Modern software systems can collect LOTS of time series data. It could be an analytics platform tracking user interactions or it could be IoT system receiving measurements from sensors. How do we process this data in timely and cost effective way? We will explore two different approaches below.
We will build an API that will receive inbound messages and put them in a queue. Then workers running on different servers will grab these messages from the queue, process them and store data in MongoDB. Since are working with time series data we will create daily collections for these events. Separating API servers from workers servers will help us to properly scale them.
We will be using AWS ElasticBeanstalk with SQS. Our code will be Ruby on Rails API with Shoryuken library for integration with SQS. Here is a sample request that will be receiving /events?cid=123&aid=abc&...
Here is high level Terraform config file to build AWS infrastructure (Terraform and ElasticBeanstalk are not the primary focus of this article).
We will specifically use Rails API which is faster than full Rails app. Code in controllers should be as light as possible. We could add simple validations to ensure that the necessary parameters are passed in before we put item on the queue.
We will create a job to process events and push them into MongoDB. We will be using timestamp that is passed in with each job to ensure proper date attribution if there is a delay in data processing.
Here is shoryuken configuration with ActiveJob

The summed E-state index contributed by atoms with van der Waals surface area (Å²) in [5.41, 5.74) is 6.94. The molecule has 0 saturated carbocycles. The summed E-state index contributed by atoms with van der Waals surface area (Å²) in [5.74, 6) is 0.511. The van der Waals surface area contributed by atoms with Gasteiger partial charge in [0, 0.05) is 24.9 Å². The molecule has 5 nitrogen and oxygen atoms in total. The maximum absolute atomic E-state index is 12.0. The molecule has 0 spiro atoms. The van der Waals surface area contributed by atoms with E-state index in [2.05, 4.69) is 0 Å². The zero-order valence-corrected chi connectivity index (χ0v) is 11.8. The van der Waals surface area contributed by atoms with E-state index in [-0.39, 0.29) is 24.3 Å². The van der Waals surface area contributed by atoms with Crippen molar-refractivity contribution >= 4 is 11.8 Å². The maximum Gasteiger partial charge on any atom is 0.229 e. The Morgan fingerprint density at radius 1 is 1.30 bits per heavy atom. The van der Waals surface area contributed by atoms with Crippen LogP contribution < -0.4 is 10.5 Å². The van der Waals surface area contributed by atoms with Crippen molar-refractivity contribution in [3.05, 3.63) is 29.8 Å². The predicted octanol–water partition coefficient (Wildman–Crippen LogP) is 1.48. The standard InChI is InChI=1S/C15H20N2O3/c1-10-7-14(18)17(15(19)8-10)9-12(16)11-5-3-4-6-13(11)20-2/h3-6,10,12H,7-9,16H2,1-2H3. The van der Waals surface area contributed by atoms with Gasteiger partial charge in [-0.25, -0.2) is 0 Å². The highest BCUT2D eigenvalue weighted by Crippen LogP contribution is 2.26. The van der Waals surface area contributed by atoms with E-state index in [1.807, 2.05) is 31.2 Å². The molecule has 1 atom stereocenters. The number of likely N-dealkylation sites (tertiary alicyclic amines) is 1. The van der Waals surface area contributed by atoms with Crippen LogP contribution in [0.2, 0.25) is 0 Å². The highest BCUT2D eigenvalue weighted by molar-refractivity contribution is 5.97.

Data in Mongo will look like this:
Once data is in Mongo DB we can write additional code to create summaries and eventually delete the detailed records.
There are several pros and cons with this approach. We MUST keep our API servers running at all times otherwise we will loose data. But we can stop the workers and messages will simply pile up in SQS. With SQS we pay per use so if we are running billions of messages this could become expensive. To start with we can build this as one application and later separate it into microservices.
ELB - S3 logs - Logstash - ElasticSearch
Alternative approach is to take server logs and extract parameters from them. We will setup frontend Nginx web servers to simply load the 1x1 pixel. AWS ELB will publish logs to S3 bucket every 5 minutes. From there logs will be picked up by Logstash and processed into ElasticSearch. Then we will build our reports, implement rollup indexes and snapshot data to a different S3 bucket (backup and archiving).
Sample line from ELB log file:
We will start with Logstash S3 input plugin:
Then we configure ElasticSearch output plugin which will create daily indexes. stdout is commented out but can be used for debugging.
For filtering we will first grok and then remove unnecessary fields:
Now comes the hard part. We need to implement complex biz logic to validate and transform our data. For greater control we will use Logstash Ruby filter plugin.
Placing code in a config file is not a great solution and it will be difficult to test. Fortunately latest version of the Ruby filter plugin supports referencing separate Ruby script from .conf file. This helps us test our code with automates tests.
Ruby scripts are nice but Ruby objects are even better. Here is the next refactor. We can write additional classes to encapsulate common logic and inherit from them.
We also moved validation logic into separate method. Now we can leverage Ruby unit testing frameworks such as Rspec. We will need to create mock event object that responds to get and set methods. Alternatively we could still test this class via the tests provided by Logstash.
If we need to load external Ruby gems we cannot do it directly. One workaround is to install another Logstash plugin which uses that specific gem. For example, if we need to access Redis from our Ruby code we can install either Logstash Redis input or output plugins and then call Redis.new in the class.
Next step is to build a full blown Logstash plugin (Ruby gem) which gives us the greatest amount of flexibility but that is beyond the scope of this post.